A Winrock Legacy Story
Maya Ghalan is piloting her electric vehicle along the bumpy roads of Kathmandu, Nepal. In the last 15 years, she has logged thousands of miles in the scrappy three-wheeled electric minibus the Nepalis call a safa tempo. It’s part of an improbable fleet of more than 700 electric vehicles that have been plying the streets of Kathmandu for over 20 years. Ghalan, one of the first female safa tempo drivers in Nepal, is where she is today because of a Winrock project that helped women own and drive these vehicles. Though this USAID-funded project ended in 2006, the 200-plus women entrepreneurs it created are completely self-sustaining—forging their own livelihoods, improving the environment and providing low-cost transportation for the Nepalese people.
Women were uncommon behind the wheel then, and Ghalan was harassed. “I used to cry a lot. But I also used to think that if women can drive an airplane, why can’t I drive a safa tempo?” Ghalan says. “I was very determined because there were no other choices. Because I had to look after my children. I had to earn income.” And she did earn income. But it was less than 4,500 rupees (USD $40) a month, not enough for a family of eight. She thought that if only she could own her own vehicle, things would be different. Turns out, people studying Nepal’s energy sector had a similar idea. When Bikash Pandey, director of Winrock’s Clean Energy group, opened Winrock’s Renewable Energy Support Office (REPSO) in Kathmandu in 1998, safa tempo use was surging because the government had recently banned the highly polluting three-wheeled Vikram tempo. As a native of Nepal, Pandey knew that electric vehicles were perfect for its capital city. Kathmandu is relatively small and has low speed limits, so the 70-mile-a-day battery range fit perfectly.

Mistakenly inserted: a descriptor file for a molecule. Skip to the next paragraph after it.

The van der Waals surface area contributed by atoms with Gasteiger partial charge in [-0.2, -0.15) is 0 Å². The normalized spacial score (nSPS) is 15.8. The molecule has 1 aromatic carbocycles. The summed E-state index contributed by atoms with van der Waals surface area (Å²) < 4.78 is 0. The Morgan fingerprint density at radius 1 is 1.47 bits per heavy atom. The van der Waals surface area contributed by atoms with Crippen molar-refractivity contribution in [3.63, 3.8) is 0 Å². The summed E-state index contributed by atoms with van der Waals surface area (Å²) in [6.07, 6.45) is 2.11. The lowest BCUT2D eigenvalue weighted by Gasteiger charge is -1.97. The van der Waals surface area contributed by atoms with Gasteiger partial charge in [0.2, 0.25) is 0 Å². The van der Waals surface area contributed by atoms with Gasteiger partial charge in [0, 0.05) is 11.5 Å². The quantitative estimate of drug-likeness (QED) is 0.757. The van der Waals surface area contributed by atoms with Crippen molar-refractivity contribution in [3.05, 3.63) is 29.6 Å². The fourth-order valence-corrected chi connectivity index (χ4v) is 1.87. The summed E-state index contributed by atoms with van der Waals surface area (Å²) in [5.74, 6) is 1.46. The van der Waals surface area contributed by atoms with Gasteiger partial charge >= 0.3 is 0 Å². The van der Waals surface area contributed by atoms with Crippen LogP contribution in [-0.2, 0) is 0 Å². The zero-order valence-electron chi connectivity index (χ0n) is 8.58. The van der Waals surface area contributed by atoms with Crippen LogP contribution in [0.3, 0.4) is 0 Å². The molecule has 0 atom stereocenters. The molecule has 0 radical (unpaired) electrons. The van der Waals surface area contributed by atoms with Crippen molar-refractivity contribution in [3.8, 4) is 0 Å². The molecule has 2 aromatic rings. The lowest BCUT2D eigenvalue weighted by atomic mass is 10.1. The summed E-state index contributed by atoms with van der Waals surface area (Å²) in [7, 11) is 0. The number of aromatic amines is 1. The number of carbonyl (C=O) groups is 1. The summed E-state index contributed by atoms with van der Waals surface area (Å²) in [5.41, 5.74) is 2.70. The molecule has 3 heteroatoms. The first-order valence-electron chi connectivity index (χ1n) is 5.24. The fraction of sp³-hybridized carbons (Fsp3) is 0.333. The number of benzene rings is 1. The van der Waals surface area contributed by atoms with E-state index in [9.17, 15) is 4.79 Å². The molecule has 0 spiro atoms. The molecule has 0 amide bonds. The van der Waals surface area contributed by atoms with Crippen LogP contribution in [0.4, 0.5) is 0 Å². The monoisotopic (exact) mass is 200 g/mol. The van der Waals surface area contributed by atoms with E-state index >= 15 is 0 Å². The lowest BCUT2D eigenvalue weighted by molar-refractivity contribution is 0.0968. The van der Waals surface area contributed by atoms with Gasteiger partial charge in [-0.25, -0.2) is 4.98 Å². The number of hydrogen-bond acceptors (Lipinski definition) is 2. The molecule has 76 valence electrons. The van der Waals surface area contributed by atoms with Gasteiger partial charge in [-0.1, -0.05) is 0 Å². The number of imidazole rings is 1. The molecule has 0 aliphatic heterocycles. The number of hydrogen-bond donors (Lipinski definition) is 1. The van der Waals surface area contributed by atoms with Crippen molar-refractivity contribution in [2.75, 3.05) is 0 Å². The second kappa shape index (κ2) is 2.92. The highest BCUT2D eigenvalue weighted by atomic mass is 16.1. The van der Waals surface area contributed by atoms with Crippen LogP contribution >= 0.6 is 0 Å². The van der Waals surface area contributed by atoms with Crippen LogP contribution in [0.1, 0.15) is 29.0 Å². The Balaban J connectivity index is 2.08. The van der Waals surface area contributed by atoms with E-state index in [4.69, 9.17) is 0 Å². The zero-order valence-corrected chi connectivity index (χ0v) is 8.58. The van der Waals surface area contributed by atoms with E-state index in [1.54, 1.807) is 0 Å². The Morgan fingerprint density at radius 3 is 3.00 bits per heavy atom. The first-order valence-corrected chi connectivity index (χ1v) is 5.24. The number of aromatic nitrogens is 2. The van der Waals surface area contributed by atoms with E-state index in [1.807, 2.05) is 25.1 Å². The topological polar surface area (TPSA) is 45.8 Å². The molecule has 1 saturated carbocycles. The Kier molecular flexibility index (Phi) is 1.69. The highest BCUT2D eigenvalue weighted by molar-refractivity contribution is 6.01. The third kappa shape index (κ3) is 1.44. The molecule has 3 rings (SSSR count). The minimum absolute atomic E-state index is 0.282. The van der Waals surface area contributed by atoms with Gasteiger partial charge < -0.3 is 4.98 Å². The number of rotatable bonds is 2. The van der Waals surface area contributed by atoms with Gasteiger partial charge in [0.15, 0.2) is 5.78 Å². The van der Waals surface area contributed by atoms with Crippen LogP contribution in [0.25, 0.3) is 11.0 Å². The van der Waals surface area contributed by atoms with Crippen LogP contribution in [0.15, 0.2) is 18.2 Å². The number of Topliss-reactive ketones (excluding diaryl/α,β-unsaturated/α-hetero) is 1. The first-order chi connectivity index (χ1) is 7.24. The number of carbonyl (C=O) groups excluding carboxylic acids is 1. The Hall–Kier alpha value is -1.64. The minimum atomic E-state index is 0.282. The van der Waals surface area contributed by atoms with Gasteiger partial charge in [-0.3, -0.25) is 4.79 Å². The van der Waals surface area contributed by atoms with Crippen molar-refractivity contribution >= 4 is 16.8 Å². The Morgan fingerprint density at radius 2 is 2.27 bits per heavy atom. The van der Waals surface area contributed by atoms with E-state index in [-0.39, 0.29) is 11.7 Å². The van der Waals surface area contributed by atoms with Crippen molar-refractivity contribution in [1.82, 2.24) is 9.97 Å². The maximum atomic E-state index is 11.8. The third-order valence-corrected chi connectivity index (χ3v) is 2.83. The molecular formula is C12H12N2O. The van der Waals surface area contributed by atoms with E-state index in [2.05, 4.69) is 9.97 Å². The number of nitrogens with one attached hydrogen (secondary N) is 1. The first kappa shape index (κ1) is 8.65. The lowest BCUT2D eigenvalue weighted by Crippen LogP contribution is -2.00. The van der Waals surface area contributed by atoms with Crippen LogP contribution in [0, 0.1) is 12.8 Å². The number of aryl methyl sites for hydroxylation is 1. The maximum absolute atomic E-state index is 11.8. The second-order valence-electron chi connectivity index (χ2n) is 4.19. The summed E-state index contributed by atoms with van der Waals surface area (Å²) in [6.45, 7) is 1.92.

No one could have predicted the catalyzing effect of Kathmandu’s first female safa tempo drivers—how skills and confidence have been passed from woman to woman. Nepal’s women safa tempo drivers have boosted the country’s sustainable energy sector and shaped the streets of its capital city. They have built good lives for themselves and their families. They are proof of the lasting good that can come from small changes. Their legacy continues.
For more information please visit: https://www.winrock.org/how-women-are-driving-change-in-kathmandu/